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‘That Could’ve Been Me’

That’s what Tyler Lawrence, 28, said to herself when she learned about the shooting death of Breonna Taylor in her own home in Lexington, Kentucky. It’s also what came to mind when Bryce Graham, 23, and 20-year-old Veneisha Pierre watched the now-infamous, nine-minute George Floyd video and heard, repeatedly,  “I can’t breathe.”

All three of them are millennials, all three of them live in Palm Beach County (PBC) and all three of them have been active in what has become  international protests against racial injustice and police brutality. Those protests have led to the notion of a “new civil rights movement” being borne, and led, by millennials from across the African diaspora with the support of much of the rest of the country.

Mr. Graham, a young pastor known as Prophet Bryce, has been active for years. He is the PBC representative of the Rev. Al Sharpton’s National Action Network and was recognized last year by the Trayvon Martin Foundation. Ms. Pierre, who is of Haitian descent, has helped organized two protests in West Palm Beach in the last two weeks: at Dreher Park and in CityPlace (um, sorry; Rosemary Square). Both will appear tomorrow on cocochats, our community news radio show on SupaJamz 103.7 FM, which airs at 6 p.m., live, every Wednesday.

Tune in at 6 p.m. on Wednesday, June 10 to learn more about the local “new” civil rights movement.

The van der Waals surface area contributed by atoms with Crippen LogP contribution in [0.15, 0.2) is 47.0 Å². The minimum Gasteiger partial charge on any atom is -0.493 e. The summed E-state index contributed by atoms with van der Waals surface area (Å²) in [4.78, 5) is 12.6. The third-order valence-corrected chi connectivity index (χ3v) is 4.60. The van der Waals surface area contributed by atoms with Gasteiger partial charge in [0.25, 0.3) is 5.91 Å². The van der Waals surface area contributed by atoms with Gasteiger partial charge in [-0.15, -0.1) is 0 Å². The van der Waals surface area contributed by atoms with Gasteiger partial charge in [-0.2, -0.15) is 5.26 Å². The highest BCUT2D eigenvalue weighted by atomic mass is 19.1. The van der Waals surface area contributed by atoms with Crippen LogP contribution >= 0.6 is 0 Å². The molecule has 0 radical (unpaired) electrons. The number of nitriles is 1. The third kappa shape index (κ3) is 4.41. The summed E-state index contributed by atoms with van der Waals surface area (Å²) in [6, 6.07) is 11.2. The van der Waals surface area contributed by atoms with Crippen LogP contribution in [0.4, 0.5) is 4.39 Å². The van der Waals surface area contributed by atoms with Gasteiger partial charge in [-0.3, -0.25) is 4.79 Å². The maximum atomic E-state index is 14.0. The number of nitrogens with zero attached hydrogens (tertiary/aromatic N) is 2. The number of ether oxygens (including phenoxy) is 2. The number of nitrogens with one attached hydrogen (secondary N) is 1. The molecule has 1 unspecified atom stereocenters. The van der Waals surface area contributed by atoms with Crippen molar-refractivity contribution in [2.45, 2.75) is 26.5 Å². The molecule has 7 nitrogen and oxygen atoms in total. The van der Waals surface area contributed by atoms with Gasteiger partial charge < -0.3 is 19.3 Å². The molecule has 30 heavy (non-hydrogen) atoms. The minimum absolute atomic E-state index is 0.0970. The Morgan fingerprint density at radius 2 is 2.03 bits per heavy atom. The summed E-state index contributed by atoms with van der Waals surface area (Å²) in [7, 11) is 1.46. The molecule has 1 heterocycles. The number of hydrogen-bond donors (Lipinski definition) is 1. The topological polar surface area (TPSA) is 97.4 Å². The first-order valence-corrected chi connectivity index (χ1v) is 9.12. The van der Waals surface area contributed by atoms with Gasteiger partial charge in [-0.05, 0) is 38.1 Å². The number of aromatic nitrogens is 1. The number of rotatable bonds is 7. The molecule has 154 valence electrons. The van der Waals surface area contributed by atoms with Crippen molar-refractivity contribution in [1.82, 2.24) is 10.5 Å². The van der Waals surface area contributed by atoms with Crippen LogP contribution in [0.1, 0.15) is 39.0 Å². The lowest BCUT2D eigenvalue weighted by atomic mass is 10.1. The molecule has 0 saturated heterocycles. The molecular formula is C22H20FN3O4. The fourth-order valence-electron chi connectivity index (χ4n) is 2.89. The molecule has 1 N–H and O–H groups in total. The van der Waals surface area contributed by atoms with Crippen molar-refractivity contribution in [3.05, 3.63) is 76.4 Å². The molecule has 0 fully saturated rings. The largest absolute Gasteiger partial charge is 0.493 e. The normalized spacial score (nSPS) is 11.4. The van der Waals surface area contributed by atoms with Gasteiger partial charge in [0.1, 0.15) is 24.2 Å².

“What happened to George Floyd isn’t new,” Prophet Bryce said. “Many of us have been hurt, disrespected, damaged or, even in his case, killed by the system. It has to stop.”

Ms. Lawrence, a young college-educated mother of three, said the killings of Breonna Taylor and George Floyd—and Ahmaud Arbery and Eric Garner and Corey Jones, among others—have hugely affected her. She wrote an email to the Attorney General of Lexington, Daniel Cameron, last week, pushing her point and asking for justice for Ms. Taylor. Click here to read part of the email.

“What happened to her, what happened to all of these black people with the police reminded me of my children,” she said.  “I’m tired, I’m fed up. How can I be a black Mom and be educated and not do anything, not fight? I wouldn’t be able to sleep at night if I didn’t do something.”

Indeed, when she didn’t hear back from the Attorney General, she called his office.
“They told me they were working on it.”

In the picture at top from left, Prophet Bryce, Veneisha Pierre and Tyler Lawrence, all doing what millennials are doing what right now around the world.